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The ability to control craving for substances that offer immediate rewards but whose long-term consumption may pose serious risks lies at the root of substance use disorders and is critical for mental and physical health. Despite its importance, the neural systems supporting this ability remain unclear. Here, we investigated this issue using functional(More)
Two experiments examined the psychological operations that enable individuals to process negative emotions and experiences without increasing negative affect. In Study 1, type of self-perspective (self-immersed vs. self-distanced) and type of emotional focus (what vs. why) were experimentally manipulated following the recall of an anger-eliciting(More)
Rejection sensitivity (RS) is the tendency to anxiously expect, readily perceive, and intensely react to rejection. This study used functional magnetic resonance imaging to explore whether individual differences in RS are mediated by differential recruitment of brain regions involved in emotional appraisal and/or cognitive control. High and low RS(More)
Major depressive disorder (MDD) has been characterized by excessive default-network activation and connectivity with the subgenual cingulate. These hyper-connectivities are often interpreted as reflecting rumination, where MDDs perseverate on negative, self-referential thoughts. However, the relationship between connectivity and rumination has not been(More)
BACKGROUND Persistent pain is measured by means of self-report, the sole reliance on which hampers diagnosis and treatment. Functional magnetic resonance imaging (fMRI) holds promise for identifying objective measures of pain, but brain measures that are sensitive and specific to physical pain have not yet been identified. METHODS In four studies(More)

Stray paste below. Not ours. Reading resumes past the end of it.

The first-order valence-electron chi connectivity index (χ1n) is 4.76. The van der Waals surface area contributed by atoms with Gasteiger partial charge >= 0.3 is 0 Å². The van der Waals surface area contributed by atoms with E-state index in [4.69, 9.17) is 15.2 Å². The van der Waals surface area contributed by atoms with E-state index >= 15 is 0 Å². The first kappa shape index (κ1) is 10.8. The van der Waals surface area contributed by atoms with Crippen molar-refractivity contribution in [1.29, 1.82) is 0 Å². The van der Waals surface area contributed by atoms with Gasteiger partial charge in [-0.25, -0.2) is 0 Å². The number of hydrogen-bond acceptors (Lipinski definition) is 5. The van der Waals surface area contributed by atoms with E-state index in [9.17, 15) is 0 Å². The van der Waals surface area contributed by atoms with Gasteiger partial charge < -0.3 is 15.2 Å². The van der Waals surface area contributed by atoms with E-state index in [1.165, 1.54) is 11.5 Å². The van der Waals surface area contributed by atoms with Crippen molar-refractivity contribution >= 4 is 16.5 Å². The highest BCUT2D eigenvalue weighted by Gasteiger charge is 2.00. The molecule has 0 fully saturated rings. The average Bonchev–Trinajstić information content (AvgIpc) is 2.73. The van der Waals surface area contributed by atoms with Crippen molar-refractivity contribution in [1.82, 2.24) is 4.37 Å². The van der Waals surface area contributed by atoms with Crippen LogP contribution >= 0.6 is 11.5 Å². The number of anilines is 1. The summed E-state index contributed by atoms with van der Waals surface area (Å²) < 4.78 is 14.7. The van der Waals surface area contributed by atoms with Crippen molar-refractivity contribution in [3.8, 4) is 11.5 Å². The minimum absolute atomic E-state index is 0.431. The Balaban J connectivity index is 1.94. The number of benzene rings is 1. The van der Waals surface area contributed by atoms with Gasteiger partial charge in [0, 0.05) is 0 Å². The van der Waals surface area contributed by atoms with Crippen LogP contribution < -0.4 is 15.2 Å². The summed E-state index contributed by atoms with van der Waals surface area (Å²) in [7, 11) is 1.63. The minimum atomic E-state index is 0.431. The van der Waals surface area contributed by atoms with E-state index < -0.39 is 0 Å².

Recent findings indicate that a critical factor determining whether people's attempts to adaptively analyze negative experiences succeed or fail is the type of self-perspective (self-immersed vs. self-distanced) they adopt while analyzing negative feelings. The present research examined whether these findings generalize to individuals displaying high levels(More)
Two studies examined the psychological processes that facilitate adaptive emotional analysis. In Study 1, participants recalled a depression experience and then analyzed their feelings from either a self-immersed (immersed-analysis) or self-distanced (distanced-analysis) perspective. Participants in the distanced-analysis group focused less on recounting(More)
Recent work suggests that rumination plays a key role in mediating the relationship between stress and cardiovascular disease (Brosschot, Gerin, & Thayer, 2006). People engage in rumina-tion because they believe that understanding their feelings will improve their mood. However, these attempts often backfire, instead maintaining negative affect(More)
Although recent experimental work indicates that self-distancing facilitates adaptive self-reflection, it remains unclear (a) whether spontaneous self-distancing leads to similar adaptive outcomes, (b) how spontaneous self-distancing relates to avoidance, and (c) how this strategy impacts interpersonal behavior. Three studies examined these issues(More)
Although analyzing negative experiences leads to physical and mental health benefits among healthy populations, when people with depression engage in this process on their own they often ruminate and feel worse. Here we examine whether it is possible for adults with depression to analyze their feelings adaptively if they adopt a self-distanced perspective.(More)